The Name of the Game

Words by Hannah Mumby
The Name Of The Game Photo by Roger Richardson

The Taranaki Steelformers Mountainairs are riding a basketball high as the region’s only first division men’s sports team in 2019.

Newly appointed helmsmen, coach, Dave Bublitz, and chairman, Laine Hopkinson, are excited — not only about the upcoming Steelformer Airs’ season, but Taranaki basketball as a whole.

Bublitz returns to the role after holding the position five seasons ago. While he went on to assist former Steelformer Airs’ coach Trent Adam, he has also been developing his knowledge at a national level, holding assistant coach positions with the NZ U16 and U18 teams. More recently, he was the head coach of the NZ U17 team who competed in the World Championships in Argentina.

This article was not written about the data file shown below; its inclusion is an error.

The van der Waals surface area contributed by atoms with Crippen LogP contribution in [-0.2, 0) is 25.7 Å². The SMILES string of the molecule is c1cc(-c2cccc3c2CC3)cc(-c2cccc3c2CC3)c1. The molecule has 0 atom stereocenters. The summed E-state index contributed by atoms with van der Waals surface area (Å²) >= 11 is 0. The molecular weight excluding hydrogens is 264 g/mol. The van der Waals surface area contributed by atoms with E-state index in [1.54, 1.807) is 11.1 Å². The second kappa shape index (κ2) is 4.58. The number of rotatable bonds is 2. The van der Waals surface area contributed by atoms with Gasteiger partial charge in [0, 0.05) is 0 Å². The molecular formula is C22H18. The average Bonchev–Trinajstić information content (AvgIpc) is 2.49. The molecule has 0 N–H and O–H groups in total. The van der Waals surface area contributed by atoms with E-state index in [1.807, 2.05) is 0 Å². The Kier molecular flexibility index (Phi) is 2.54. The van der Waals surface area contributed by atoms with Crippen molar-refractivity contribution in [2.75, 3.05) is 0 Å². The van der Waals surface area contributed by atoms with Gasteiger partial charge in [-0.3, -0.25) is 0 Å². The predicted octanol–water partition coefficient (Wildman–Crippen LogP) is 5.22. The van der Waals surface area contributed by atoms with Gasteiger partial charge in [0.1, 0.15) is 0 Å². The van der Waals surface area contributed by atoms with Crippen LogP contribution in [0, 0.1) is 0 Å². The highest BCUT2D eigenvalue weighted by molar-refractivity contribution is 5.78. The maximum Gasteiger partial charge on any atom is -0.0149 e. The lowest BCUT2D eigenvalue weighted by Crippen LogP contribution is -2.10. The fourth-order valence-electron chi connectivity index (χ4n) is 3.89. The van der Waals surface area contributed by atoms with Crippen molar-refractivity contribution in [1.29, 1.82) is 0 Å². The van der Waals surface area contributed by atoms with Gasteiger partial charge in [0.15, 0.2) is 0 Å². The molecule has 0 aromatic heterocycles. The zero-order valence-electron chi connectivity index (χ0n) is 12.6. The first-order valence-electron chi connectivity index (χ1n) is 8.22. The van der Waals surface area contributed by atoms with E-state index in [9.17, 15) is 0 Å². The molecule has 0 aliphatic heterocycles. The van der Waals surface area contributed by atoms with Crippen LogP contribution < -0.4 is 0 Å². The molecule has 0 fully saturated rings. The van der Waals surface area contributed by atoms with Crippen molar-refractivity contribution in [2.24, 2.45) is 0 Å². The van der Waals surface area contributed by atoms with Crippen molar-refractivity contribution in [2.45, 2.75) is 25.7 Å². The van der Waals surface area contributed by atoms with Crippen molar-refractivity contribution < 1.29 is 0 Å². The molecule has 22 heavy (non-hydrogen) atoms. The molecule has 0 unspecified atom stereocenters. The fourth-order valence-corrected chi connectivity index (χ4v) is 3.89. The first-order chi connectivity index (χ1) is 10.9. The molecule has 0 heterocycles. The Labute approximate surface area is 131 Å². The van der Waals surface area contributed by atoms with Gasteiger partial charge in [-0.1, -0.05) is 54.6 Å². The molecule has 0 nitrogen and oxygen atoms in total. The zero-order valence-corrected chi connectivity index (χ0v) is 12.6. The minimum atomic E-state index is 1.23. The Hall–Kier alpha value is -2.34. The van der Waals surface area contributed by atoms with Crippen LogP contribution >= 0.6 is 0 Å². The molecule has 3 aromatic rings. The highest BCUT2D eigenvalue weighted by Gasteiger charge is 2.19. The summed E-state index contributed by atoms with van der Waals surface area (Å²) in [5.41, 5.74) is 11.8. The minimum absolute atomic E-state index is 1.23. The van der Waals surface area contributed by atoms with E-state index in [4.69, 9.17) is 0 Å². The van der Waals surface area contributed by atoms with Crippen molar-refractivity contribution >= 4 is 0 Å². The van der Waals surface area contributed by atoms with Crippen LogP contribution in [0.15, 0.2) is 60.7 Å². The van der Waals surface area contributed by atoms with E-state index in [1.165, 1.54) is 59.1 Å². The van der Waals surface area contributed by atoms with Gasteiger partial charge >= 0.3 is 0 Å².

Bublitz pays tribute to Adam for the work he has put into the Airs’ environment over the past few years, while also thanking a somewhat fresh Taranaki Basketball committee for having faith in him to lead the group once again and support him with his vision for 2019.

“Basketball is having a massive surge in popularity with numbers of kids playing rising by around 27 per cent over the past two years. I’m positive this new group can help grow the game and deliver to the basketball public a team they can be proud of,” he says.

A recent School Sport NZ Census shows basketball to now be the second most popular secondary school sport in New Zealand. With 26,481 students lacing up their boots, the sport has now passed rugby (25,317) and sits just behind netball (27,139).